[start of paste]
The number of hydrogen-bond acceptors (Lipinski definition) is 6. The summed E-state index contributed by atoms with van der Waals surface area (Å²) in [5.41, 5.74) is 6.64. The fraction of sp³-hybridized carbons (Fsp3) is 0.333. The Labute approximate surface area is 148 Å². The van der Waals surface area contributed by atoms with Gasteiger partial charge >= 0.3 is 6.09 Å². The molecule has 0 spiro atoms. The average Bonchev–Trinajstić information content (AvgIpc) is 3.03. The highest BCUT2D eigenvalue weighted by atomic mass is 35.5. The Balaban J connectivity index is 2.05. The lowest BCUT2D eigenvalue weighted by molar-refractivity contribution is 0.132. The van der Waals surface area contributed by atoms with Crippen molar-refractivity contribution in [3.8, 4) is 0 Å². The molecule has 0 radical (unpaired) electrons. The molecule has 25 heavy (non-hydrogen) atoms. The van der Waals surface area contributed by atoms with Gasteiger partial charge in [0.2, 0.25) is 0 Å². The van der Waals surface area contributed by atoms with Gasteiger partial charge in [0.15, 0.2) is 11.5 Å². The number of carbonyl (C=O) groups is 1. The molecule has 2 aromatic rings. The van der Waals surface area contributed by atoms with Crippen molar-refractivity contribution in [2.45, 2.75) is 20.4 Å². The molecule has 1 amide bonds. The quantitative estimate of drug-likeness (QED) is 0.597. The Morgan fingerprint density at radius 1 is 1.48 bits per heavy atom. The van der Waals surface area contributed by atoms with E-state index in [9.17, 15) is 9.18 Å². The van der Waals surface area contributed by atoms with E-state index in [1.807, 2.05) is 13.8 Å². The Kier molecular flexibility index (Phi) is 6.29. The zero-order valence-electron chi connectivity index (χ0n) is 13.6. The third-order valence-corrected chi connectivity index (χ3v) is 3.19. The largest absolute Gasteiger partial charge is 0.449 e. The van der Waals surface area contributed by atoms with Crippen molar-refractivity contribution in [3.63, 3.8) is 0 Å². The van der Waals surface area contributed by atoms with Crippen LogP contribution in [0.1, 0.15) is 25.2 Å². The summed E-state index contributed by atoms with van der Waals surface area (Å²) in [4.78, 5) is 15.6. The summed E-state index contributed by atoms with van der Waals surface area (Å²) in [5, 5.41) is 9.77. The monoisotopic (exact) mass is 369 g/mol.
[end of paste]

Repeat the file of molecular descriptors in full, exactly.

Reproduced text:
The number of hydrogen-bond acceptors (Lipinski definition) is 6. The summed E-state index contributed by atoms with van der Waals surface area (Å²) in [5.41, 5.74) is 6.64. The fraction of sp³-hybridized carbons (Fsp3) is 0.333. The Labute approximate surface area is 148 Å². The van der Waals surface area contributed by atoms with Gasteiger partial charge >= 0.3 is 6.09 Å². The molecule has 0 spiro atoms. The average Bonchev–Trinajstić information content (AvgIpc) is 3.03. The highest BCUT2D eigenvalue weighted by atomic mass is 35.5. The Balaban J connectivity index is 2.05. The lowest BCUT2D eigenvalue weighted by molar-refractivity contribution is 0.132. The van der Waals surface area contributed by atoms with Crippen molar-refractivity contribution in [3.8, 4) is 0 Å². The molecule has 0 radical (unpaired) electrons. The molecule has 25 heavy (non-hydrogen) atoms. The van der Waals surface area contributed by atoms with Gasteiger partial charge in [0.2, 0.25) is 0 Å². The van der Waals surface area contributed by atoms with Gasteiger partial charge in [0.15, 0.2) is 11.5 Å². The number of carbonyl (C=O) groups is 1. The molecule has 2 aromatic rings. The van der Waals surface area contributed by atoms with Crippen molar-refractivity contribution in [2.45, 2.75) is 20.4 Å². The molecule has 1 amide bonds. The quantitative estimate of drug-likeness (QED) is 0.597. The Morgan fingerprint density at radius 1 is 1.48 bits per heavy atom. The van der Waals surface area contributed by atoms with E-state index in [9.17, 15) is 9.18 Å². The van der Waals surface area contributed by atoms with E-state index in [1.807, 2.05) is 13.8 Å². The Kier molecular flexibility index (Phi) is 6.29. The zero-order valence-electron chi connectivity index (χ0n) is 13.6. The third-order valence-corrected chi connectivity index (χ3v) is 3.19. The largest absolute Gasteiger partial charge is 0.449 e. The van der Waals surface area contributed by atoms with Crippen molar-refractivity contribution in [3.63, 3.8) is 0 Å². The van der Waals surface area contributed by atoms with Crippen LogP contribution in [0.1, 0.15) is 25.2 Å². The summed E-state index contributed by atoms with van der Waals surface area (Å²) in [4.78, 5) is 15.6. The summed E-state index contributed by atoms with van der Waals surface area (Å²) in [5, 5.41) is 9.77. The monoisotopic (exact) mass is 369 g/mol.